In panels, at signings, online...authors who are demonstrably at the top of the craft spend the time to share what they've learned, to teach what they know. This is important, because writing is a jouneyman's craft: you learn it because someone shows you how to do the hard parts (and then you practice, a lot).
So look for these opportunities. Ask questions when you meet people who have been writing longer than you, and let them suggest how to get past the things that are difficult for you right now. Teach people who ask you for advice the things you've learned. Be curious, be generous. Good writing isn't a zero-sum game: the more of it there is in your genre, the more readers it attracts for everyone's books.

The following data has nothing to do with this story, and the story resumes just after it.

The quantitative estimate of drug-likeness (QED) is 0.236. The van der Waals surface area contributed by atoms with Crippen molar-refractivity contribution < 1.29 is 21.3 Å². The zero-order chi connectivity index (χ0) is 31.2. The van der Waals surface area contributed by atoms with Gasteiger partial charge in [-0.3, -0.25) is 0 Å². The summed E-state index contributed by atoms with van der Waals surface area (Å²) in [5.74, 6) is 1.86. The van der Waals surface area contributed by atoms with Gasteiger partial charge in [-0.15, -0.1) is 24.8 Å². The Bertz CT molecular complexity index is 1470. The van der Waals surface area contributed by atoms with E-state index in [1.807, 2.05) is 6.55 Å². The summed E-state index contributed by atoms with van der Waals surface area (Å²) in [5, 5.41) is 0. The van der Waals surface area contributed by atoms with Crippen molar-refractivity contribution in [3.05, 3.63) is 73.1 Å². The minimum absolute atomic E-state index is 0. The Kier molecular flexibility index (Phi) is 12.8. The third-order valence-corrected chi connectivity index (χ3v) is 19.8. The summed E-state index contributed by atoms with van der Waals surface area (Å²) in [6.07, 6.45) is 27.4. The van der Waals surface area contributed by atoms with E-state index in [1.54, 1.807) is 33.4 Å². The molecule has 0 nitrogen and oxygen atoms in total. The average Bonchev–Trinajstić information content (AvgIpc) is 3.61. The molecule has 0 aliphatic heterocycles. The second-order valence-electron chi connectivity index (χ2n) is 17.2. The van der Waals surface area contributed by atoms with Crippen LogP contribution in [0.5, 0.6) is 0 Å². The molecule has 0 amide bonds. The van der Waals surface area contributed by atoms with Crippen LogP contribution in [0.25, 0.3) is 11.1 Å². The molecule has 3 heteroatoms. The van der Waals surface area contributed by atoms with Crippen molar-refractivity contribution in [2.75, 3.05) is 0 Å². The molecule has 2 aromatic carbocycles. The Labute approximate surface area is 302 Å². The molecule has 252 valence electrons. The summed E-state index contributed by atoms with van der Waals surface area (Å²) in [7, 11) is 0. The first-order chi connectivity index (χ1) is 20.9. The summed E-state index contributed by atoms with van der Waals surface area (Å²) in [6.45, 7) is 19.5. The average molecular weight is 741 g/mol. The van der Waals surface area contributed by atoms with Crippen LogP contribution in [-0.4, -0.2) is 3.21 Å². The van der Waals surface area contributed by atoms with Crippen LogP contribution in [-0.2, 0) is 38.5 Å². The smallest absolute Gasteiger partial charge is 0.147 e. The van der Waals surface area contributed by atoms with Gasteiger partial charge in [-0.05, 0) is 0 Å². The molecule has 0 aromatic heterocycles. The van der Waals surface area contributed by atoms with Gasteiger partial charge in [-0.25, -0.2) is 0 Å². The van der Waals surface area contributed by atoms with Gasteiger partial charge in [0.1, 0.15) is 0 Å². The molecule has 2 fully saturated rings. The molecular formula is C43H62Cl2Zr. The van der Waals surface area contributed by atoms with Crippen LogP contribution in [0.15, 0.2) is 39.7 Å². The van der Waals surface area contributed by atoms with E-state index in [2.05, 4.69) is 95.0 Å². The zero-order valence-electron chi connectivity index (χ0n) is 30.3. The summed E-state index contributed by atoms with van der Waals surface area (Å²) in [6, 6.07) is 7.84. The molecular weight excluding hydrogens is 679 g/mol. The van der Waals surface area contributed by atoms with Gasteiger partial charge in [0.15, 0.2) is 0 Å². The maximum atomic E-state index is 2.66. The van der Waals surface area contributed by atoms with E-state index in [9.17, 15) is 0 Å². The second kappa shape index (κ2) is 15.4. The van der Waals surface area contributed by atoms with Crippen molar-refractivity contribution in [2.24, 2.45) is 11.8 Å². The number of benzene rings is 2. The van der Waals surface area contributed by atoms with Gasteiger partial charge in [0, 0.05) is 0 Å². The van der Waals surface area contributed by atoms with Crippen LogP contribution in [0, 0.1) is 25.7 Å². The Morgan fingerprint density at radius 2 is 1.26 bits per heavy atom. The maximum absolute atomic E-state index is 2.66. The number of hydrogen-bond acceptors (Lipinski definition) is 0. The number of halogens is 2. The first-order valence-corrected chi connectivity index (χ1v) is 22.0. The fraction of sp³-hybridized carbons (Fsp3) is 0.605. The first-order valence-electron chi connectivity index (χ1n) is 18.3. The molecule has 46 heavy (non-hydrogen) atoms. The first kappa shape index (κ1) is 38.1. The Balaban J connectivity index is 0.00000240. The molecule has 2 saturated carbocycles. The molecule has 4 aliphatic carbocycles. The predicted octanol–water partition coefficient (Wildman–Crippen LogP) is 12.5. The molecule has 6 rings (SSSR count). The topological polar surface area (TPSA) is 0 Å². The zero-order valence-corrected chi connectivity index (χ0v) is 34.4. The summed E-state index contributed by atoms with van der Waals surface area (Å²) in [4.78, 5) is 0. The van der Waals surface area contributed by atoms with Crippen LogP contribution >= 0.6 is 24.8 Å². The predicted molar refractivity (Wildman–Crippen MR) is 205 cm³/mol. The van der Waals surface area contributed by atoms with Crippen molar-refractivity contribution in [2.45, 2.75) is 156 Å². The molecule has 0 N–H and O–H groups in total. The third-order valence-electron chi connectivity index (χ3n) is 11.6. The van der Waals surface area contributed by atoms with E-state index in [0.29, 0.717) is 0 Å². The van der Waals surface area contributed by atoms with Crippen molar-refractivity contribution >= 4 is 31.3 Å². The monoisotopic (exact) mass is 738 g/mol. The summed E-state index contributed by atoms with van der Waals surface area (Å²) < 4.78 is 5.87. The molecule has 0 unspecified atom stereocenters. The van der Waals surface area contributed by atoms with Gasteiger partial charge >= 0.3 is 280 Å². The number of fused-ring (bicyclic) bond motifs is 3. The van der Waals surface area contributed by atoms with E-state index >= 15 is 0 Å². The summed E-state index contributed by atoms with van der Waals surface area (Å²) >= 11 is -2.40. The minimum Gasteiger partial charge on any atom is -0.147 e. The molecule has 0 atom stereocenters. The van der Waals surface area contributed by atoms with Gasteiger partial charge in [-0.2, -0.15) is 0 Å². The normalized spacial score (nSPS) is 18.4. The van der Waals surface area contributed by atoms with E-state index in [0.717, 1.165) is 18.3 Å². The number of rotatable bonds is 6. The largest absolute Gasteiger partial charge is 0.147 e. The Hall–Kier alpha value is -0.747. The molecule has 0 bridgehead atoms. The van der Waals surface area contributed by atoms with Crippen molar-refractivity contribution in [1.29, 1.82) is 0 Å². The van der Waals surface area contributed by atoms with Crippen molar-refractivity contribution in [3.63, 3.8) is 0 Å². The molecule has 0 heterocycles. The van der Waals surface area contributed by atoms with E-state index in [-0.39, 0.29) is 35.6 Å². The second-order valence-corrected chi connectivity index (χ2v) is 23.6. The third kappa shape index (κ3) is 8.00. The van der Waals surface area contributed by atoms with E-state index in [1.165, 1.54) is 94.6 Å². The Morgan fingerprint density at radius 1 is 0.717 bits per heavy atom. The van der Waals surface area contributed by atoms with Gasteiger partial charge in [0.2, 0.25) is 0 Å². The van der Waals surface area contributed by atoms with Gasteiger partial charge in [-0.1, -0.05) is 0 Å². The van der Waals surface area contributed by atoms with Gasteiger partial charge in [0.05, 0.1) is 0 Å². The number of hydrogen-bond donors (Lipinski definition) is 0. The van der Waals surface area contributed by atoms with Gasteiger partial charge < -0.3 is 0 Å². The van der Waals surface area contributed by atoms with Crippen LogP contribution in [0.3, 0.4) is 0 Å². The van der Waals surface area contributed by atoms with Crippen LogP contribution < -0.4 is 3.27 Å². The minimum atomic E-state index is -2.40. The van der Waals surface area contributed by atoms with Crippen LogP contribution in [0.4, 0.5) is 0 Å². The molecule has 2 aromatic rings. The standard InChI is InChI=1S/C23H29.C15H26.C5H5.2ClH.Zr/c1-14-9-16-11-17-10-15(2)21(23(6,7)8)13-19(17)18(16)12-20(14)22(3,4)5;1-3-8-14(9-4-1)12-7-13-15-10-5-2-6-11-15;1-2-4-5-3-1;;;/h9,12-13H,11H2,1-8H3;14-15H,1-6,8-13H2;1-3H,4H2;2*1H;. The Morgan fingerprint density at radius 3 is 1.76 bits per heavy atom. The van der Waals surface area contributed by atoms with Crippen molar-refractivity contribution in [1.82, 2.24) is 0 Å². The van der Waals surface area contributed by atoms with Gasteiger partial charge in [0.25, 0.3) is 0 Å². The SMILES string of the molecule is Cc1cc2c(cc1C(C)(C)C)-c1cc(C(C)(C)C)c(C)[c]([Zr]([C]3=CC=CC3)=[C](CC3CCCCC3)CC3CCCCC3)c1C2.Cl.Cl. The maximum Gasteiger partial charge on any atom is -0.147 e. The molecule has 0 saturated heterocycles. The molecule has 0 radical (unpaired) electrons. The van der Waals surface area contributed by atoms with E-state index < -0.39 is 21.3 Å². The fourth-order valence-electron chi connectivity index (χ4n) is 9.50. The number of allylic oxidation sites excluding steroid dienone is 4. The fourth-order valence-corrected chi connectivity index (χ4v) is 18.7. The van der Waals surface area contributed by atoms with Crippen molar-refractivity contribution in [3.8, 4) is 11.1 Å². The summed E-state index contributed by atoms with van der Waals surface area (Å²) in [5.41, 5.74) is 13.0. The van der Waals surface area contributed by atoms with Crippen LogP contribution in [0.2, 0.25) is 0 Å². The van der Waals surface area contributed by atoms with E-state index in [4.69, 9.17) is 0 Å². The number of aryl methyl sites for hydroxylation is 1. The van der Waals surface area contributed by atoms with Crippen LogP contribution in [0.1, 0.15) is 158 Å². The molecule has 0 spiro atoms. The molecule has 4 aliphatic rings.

*Want to know what they said? The Hickmans gave a quick version of their Scribe's Forge workshop, talking about what makes a good story arc and the foundation of character relationships. Jim Butcher talked about using the scene/sequel structure (covered, along with much more advice, in his Livejournal). Bear and Downum did a Q&A that covered everything from how to navigate the publishing industry to what to do when your story's stuck (explosions were mentioned). You can read Chuck Wendig's interview with Elizabeth Bear about all things writing here.